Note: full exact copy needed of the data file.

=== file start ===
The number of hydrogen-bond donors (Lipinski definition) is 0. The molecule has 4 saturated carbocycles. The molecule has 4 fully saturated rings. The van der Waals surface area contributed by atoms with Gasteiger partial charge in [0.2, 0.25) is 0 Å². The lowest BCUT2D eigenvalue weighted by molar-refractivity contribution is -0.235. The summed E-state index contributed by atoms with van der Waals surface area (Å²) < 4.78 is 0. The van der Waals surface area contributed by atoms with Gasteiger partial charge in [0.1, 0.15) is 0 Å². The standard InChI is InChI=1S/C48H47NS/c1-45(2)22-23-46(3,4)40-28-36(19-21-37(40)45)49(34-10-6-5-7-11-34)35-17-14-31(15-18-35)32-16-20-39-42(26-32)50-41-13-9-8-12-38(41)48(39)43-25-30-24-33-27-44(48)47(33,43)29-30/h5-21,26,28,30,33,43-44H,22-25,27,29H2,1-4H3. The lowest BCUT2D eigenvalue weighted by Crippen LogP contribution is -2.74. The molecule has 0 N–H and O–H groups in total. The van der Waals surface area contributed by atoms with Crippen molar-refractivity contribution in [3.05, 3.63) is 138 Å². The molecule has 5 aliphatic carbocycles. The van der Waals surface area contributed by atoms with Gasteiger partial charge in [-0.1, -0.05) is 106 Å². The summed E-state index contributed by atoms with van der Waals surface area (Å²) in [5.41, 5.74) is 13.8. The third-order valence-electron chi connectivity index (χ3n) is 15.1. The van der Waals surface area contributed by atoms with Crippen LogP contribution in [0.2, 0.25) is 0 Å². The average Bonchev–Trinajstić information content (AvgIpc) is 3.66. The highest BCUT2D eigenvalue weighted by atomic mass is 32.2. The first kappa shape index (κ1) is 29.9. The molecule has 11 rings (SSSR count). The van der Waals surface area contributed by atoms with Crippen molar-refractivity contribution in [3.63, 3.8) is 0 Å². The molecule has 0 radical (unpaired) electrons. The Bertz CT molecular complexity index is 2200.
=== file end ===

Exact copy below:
The number of hydrogen-bond donors (Lipinski definition) is 0. The molecule has 4 saturated carbocycles. The molecule has 4 fully saturated rings. The van der Waals surface area contributed by atoms with Gasteiger partial charge in [0.2, 0.25) is 0 Å². The lowest BCUT2D eigenvalue weighted by molar-refractivity contribution is -0.235. The summed E-state index contributed by atoms with van der Waals surface area (Å²) < 4.78 is 0. The van der Waals surface area contributed by atoms with Gasteiger partial charge in [0.1, 0.15) is 0 Å². The standard InChI is InChI=1S/C48H47NS/c1-45(2)22-23-46(3,4)40-28-36(19-21-37(40)45)49(34-10-6-5-7-11-34)35-17-14-31(15-18-35)32-16-20-39-42(26-32)50-41-13-9-8-12-38(41)48(39)43-25-30-24-33-27-44(48)47(33,43)29-30/h5-21,26,28,30,33,43-44H,22-25,27,29H2,1-4H3. The lowest BCUT2D eigenvalue weighted by Crippen LogP contribution is -2.74. The molecule has 0 N–H and O–H groups in total. The van der Waals surface area contributed by atoms with Crippen molar-refractivity contribution in [3.05, 3.63) is 138 Å². The molecule has 5 aliphatic carbocycles. The van der Waals surface area contributed by atoms with Gasteiger partial charge in [-0.1, -0.05) is 106 Å². The summed E-state index contributed by atoms with van der Waals surface area (Å²) in [5.41, 5.74) is 13.8. The third-order valence-electron chi connectivity index (χ3n) is 15.1. The van der Waals surface area contributed by atoms with Crippen LogP contribution in [0.2, 0.25) is 0 Å². The average Bonchev–Trinajstić information content (AvgIpc) is 3.66. The highest BCUT2D eigenvalue weighted by atomic mass is 32.2. The first kappa shape index (κ1) is 29.9. The molecule has 11 rings (SSSR count). The van der Waals surface area contributed by atoms with Crippen molar-refractivity contribution in [3.63, 3.8) is 0 Å². The molecule has 0 radical (unpaired) electrons. The Bertz CT molecular complexity index is 2200.